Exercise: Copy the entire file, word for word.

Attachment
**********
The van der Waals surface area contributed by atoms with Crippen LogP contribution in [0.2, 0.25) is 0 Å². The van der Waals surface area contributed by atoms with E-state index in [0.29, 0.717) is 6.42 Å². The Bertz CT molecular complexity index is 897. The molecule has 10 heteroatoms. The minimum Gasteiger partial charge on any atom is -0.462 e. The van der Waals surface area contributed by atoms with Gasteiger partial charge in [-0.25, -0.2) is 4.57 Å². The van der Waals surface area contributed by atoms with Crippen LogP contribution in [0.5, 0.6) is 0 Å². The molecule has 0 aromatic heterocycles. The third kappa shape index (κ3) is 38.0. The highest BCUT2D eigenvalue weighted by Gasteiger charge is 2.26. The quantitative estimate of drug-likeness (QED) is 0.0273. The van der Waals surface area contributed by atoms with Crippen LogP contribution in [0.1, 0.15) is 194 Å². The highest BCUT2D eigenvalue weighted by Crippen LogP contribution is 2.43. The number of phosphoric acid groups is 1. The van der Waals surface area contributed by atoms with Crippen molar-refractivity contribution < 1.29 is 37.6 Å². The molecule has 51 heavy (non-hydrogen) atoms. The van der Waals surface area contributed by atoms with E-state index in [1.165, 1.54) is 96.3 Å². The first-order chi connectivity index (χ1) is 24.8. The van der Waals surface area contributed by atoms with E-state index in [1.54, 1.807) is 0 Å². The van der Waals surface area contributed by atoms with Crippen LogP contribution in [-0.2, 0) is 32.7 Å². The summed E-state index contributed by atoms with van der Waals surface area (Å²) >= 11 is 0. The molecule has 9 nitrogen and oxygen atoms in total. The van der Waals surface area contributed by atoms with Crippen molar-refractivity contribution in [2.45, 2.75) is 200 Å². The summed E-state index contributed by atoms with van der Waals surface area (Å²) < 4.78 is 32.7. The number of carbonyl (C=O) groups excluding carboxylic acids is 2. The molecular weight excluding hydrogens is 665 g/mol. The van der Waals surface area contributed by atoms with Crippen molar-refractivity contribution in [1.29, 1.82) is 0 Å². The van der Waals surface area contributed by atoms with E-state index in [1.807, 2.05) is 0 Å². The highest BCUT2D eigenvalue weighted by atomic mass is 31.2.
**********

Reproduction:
The van der Waals surface area contributed by atoms with Crippen LogP contribution in [0.2, 0.25) is 0 Å². The van der Waals surface area contributed by atoms with E-state index in [0.29, 0.717) is 6.42 Å². The Bertz CT molecular complexity index is 897. The molecule has 10 heteroatoms. The minimum Gasteiger partial charge on any atom is -0.462 e. The van der Waals surface area contributed by atoms with Gasteiger partial charge in [-0.25, -0.2) is 4.57 Å². The van der Waals surface area contributed by atoms with Crippen LogP contribution in [0.5, 0.6) is 0 Å². The molecule has 0 aromatic heterocycles. The third kappa shape index (κ3) is 38.0. The highest BCUT2D eigenvalue weighted by Gasteiger charge is 2.26. The quantitative estimate of drug-likeness (QED) is 0.0273. The van der Waals surface area contributed by atoms with Crippen LogP contribution in [0.1, 0.15) is 194 Å². The highest BCUT2D eigenvalue weighted by Crippen LogP contribution is 2.43. The number of phosphoric acid groups is 1. The van der Waals surface area contributed by atoms with Crippen molar-refractivity contribution < 1.29 is 37.6 Å². The molecule has 51 heavy (non-hydrogen) atoms. The van der Waals surface area contributed by atoms with E-state index in [1.165, 1.54) is 96.3 Å². The first-order chi connectivity index (χ1) is 24.8. The van der Waals surface area contributed by atoms with E-state index in [1.54, 1.807) is 0 Å². The van der Waals surface area contributed by atoms with Crippen LogP contribution in [-0.2, 0) is 32.7 Å². The summed E-state index contributed by atoms with van der Waals surface area (Å²) >= 11 is 0. The molecule has 9 nitrogen and oxygen atoms in total. The van der Waals surface area contributed by atoms with Crippen molar-refractivity contribution in [2.45, 2.75) is 200 Å². The summed E-state index contributed by atoms with van der Waals surface area (Å²) < 4.78 is 32.7. The number of carbonyl (C=O) groups excluding carboxylic acids is 2. The molecular weight excluding hydrogens is 665 g/mol. The van der Waals surface area contributed by atoms with Crippen molar-refractivity contribution in [1.29, 1.82) is 0 Å². The van der Waals surface area contributed by atoms with E-state index in [1.807, 2.05) is 0 Å². The highest BCUT2D eigenvalue weighted by atomic mass is 31.2.